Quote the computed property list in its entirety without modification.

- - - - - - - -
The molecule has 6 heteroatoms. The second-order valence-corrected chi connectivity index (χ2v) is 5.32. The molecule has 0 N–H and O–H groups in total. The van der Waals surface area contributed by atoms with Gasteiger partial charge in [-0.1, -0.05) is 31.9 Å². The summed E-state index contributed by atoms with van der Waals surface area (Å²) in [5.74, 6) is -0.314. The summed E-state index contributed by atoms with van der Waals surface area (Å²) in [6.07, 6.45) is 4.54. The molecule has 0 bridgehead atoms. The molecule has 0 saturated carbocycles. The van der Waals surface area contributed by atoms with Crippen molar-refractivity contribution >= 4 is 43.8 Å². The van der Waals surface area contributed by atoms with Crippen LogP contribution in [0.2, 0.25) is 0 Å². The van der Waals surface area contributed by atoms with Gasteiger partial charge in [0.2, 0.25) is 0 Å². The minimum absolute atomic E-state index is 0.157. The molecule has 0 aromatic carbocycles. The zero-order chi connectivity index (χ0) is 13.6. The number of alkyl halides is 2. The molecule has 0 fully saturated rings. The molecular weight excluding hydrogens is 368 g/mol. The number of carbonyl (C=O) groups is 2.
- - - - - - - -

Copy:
The molecule has 6 heteroatoms. The second-order valence-corrected chi connectivity index (χ2v) is 5.32. The molecule has 0 N–H and O–H groups in total. The van der Waals surface area contributed by atoms with Gasteiger partial charge in [-0.1, -0.05) is 31.9 Å². The summed E-state index contributed by atoms with van der Waals surface area (Å²) in [5.74, 6) is -0.314. The summed E-state index contributed by atoms with van der Waals surface area (Å²) in [6.07, 6.45) is 4.54. The molecule has 0 bridgehead atoms. The molecule has 0 saturated carbocycles. The van der Waals surface area contributed by atoms with Crippen molar-refractivity contribution >= 4 is 43.8 Å². The van der Waals surface area contributed by atoms with Crippen LogP contribution in [0.2, 0.25) is 0 Å². The van der Waals surface area contributed by atoms with Gasteiger partial charge in [0.2, 0.25) is 0 Å². The minimum absolute atomic E-state index is 0.157. The molecule has 0 aromatic carbocycles. The zero-order chi connectivity index (χ0) is 13.6. The number of alkyl halides is 2. The molecule has 0 fully saturated rings. The molecular weight excluding hydrogens is 368 g/mol. The number of carbonyl (C=O) groups is 2.